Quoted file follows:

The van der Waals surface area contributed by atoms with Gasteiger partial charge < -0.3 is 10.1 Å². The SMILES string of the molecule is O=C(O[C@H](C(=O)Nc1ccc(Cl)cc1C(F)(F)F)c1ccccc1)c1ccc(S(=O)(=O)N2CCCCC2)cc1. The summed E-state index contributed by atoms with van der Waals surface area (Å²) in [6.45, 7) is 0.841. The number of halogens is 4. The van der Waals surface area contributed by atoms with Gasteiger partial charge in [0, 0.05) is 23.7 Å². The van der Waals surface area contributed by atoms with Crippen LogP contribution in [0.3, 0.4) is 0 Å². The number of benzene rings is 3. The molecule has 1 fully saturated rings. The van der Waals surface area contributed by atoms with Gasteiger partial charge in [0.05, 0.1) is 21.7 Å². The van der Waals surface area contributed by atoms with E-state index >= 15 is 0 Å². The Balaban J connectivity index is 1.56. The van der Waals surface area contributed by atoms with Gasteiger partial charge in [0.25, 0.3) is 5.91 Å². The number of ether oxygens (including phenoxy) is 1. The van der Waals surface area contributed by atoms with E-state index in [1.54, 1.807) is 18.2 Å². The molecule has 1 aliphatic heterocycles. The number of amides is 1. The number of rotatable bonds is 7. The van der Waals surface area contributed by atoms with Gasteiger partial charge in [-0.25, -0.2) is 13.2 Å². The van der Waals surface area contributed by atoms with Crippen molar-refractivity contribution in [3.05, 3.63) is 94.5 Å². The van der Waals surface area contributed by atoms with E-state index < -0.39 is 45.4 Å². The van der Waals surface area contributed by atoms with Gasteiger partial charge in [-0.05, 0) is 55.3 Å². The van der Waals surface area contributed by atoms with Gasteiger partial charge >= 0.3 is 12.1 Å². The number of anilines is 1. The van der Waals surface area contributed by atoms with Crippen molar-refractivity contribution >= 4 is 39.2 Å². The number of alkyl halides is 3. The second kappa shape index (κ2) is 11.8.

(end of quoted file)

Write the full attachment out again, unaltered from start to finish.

The van der Waals surface area contributed by atoms with Gasteiger partial charge < -0.3 is 10.1 Å². The SMILES string of the molecule is O=C(O[C@H](C(=O)Nc1ccc(Cl)cc1C(F)(F)F)c1ccccc1)c1ccc(S(=O)(=O)N2CCCCC2)cc1. The summed E-state index contributed by atoms with van der Waals surface area (Å²) in [6.45, 7) is 0.841. The number of halogens is 4. The van der Waals surface area contributed by atoms with Gasteiger partial charge in [0, 0.05) is 23.7 Å². The van der Waals surface area contributed by atoms with Crippen LogP contribution in [0.3, 0.4) is 0 Å². The number of benzene rings is 3. The molecule has 1 fully saturated rings. The van der Waals surface area contributed by atoms with Gasteiger partial charge in [0.05, 0.1) is 21.7 Å². The van der Waals surface area contributed by atoms with E-state index >= 15 is 0 Å². The Balaban J connectivity index is 1.56. The van der Waals surface area contributed by atoms with Gasteiger partial charge in [0.25, 0.3) is 5.91 Å². The number of ether oxygens (including phenoxy) is 1. The van der Waals surface area contributed by atoms with E-state index in [1.54, 1.807) is 18.2 Å². The molecule has 1 aliphatic heterocycles. The number of amides is 1. The number of rotatable bonds is 7. The van der Waals surface area contributed by atoms with Gasteiger partial charge in [-0.25, -0.2) is 13.2 Å². The van der Waals surface area contributed by atoms with Crippen molar-refractivity contribution in [3.05, 3.63) is 94.5 Å². The van der Waals surface area contributed by atoms with E-state index < -0.39 is 45.4 Å². The van der Waals surface area contributed by atoms with Gasteiger partial charge in [-0.05, 0) is 55.3 Å². The van der Waals surface area contributed by atoms with Gasteiger partial charge >= 0.3 is 12.1 Å². The number of anilines is 1. The van der Waals surface area contributed by atoms with Crippen molar-refractivity contribution >= 4 is 39.2 Å². The number of alkyl halides is 3. The second kappa shape index (κ2) is 11.8.